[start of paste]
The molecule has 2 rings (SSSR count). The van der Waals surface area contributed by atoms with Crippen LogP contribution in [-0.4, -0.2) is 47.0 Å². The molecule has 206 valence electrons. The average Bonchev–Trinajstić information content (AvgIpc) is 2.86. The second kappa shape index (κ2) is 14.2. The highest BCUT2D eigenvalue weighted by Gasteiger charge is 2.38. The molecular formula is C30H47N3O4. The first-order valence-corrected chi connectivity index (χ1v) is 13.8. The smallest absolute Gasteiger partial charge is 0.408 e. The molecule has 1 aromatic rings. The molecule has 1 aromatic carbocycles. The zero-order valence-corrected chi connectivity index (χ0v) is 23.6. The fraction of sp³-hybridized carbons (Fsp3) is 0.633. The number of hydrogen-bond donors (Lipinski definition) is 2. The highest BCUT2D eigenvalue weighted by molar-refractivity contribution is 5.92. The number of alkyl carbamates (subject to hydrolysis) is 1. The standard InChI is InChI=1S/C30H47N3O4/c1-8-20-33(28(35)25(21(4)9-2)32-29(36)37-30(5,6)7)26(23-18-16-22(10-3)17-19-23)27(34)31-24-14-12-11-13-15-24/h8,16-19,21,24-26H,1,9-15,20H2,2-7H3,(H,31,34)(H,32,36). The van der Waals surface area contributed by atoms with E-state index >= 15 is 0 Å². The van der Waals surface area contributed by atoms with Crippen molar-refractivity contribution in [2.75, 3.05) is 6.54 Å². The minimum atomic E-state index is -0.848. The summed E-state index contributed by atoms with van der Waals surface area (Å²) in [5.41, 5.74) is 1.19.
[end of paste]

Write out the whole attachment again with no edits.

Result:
The molecule has 2 rings (SSSR count). The van der Waals surface area contributed by atoms with Crippen LogP contribution in [-0.4, -0.2) is 47.0 Å². The molecule has 206 valence electrons. The average Bonchev–Trinajstić information content (AvgIpc) is 2.86. The second kappa shape index (κ2) is 14.2. The highest BCUT2D eigenvalue weighted by Gasteiger charge is 2.38. The molecular formula is C30H47N3O4. The first-order valence-corrected chi connectivity index (χ1v) is 13.8. The smallest absolute Gasteiger partial charge is 0.408 e. The molecule has 1 aromatic rings. The molecule has 1 aromatic carbocycles. The zero-order valence-corrected chi connectivity index (χ0v) is 23.6. The fraction of sp³-hybridized carbons (Fsp3) is 0.633. The number of hydrogen-bond donors (Lipinski definition) is 2. The highest BCUT2D eigenvalue weighted by molar-refractivity contribution is 5.92. The number of alkyl carbamates (subject to hydrolysis) is 1. The standard InChI is InChI=1S/C30H47N3O4/c1-8-20-33(28(35)25(21(4)9-2)32-29(36)37-30(5,6)7)26(23-18-16-22(10-3)17-19-23)27(34)31-24-14-12-11-13-15-24/h8,16-19,21,24-26H,1,9-15,20H2,2-7H3,(H,31,34)(H,32,36). The van der Waals surface area contributed by atoms with E-state index >= 15 is 0 Å². The van der Waals surface area contributed by atoms with Crippen molar-refractivity contribution in [2.75, 3.05) is 6.54 Å². The minimum atomic E-state index is -0.848. The summed E-state index contributed by atoms with van der Waals surface area (Å²) in [5.41, 5.74) is 1.19.